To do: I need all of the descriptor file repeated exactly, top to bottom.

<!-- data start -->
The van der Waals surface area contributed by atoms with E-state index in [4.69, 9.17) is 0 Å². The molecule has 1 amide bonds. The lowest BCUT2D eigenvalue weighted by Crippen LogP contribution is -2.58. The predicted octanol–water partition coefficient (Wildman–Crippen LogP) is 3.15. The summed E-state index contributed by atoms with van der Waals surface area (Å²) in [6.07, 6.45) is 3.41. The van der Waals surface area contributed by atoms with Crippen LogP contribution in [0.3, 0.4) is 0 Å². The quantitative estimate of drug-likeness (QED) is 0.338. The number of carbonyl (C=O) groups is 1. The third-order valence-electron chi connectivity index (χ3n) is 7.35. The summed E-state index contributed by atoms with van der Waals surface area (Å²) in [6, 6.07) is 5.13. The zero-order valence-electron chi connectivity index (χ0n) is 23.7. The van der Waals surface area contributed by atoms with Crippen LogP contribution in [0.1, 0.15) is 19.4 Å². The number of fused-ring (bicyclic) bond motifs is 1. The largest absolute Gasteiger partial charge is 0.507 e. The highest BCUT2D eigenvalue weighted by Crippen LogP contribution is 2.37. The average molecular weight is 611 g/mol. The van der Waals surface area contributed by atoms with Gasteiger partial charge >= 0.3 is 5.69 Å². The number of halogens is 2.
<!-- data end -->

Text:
The van der Waals surface area contributed by atoms with E-state index in [4.69, 9.17) is 0 Å². The molecule has 1 amide bonds. The lowest BCUT2D eigenvalue weighted by Crippen LogP contribution is -2.58. The predicted octanol–water partition coefficient (Wildman–Crippen LogP) is 3.15. The summed E-state index contributed by atoms with van der Waals surface area (Å²) in [6.07, 6.45) is 3.41. The van der Waals surface area contributed by atoms with Crippen LogP contribution in [0.3, 0.4) is 0 Å². The quantitative estimate of drug-likeness (QED) is 0.338. The number of carbonyl (C=O) groups is 1. The third-order valence-electron chi connectivity index (χ3n) is 7.35. The summed E-state index contributed by atoms with van der Waals surface area (Å²) in [6, 6.07) is 5.13. The zero-order valence-electron chi connectivity index (χ0n) is 23.7. The van der Waals surface area contributed by atoms with Crippen LogP contribution in [0.1, 0.15) is 19.4 Å². The number of fused-ring (bicyclic) bond motifs is 1. The largest absolute Gasteiger partial charge is 0.507 e. The highest BCUT2D eigenvalue weighted by Crippen LogP contribution is 2.37. The average molecular weight is 611 g/mol. The van der Waals surface area contributed by atoms with Gasteiger partial charge >= 0.3 is 5.69 Å². The number of halogens is 2.